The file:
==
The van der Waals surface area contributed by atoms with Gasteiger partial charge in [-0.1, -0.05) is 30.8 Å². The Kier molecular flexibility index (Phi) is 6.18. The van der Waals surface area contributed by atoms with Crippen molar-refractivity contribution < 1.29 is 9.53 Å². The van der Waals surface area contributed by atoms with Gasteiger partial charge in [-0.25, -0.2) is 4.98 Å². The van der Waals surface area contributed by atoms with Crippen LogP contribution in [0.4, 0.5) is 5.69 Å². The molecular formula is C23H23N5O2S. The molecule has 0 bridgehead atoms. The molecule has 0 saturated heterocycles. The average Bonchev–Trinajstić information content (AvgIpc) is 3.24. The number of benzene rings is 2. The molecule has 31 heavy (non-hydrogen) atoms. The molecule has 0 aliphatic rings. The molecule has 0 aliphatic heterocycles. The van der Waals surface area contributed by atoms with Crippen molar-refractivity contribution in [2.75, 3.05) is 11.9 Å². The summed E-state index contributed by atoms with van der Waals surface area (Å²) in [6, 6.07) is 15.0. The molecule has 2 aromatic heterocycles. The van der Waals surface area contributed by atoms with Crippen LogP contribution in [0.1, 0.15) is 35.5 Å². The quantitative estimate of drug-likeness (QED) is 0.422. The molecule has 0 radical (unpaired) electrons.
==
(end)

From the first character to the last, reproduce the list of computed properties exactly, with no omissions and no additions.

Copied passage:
The van der Waals surface area contributed by atoms with Gasteiger partial charge in [-0.1, -0.05) is 30.8 Å². The Kier molecular flexibility index (Phi) is 6.18. The van der Waals surface area contributed by atoms with Crippen molar-refractivity contribution < 1.29 is 9.53 Å². The van der Waals surface area contributed by atoms with Gasteiger partial charge in [-0.25, -0.2) is 4.98 Å². The van der Waals surface area contributed by atoms with Crippen LogP contribution in [0.4, 0.5) is 5.69 Å². The molecular formula is C23H23N5O2S. The molecule has 0 bridgehead atoms. The molecule has 0 saturated heterocycles. The average Bonchev–Trinajstić information content (AvgIpc) is 3.24. The number of benzene rings is 2. The molecule has 31 heavy (non-hydrogen) atoms. The molecule has 0 aliphatic rings. The molecule has 0 aliphatic heterocycles. The van der Waals surface area contributed by atoms with Crippen molar-refractivity contribution in [2.75, 3.05) is 11.9 Å². The summed E-state index contributed by atoms with van der Waals surface area (Å²) in [6, 6.07) is 15.0. The molecule has 2 aromatic heterocycles. The van der Waals surface area contributed by atoms with Crippen LogP contribution in [0.1, 0.15) is 35.5 Å². The quantitative estimate of drug-likeness (QED) is 0.422. The molecule has 0 radical (unpaired) electrons.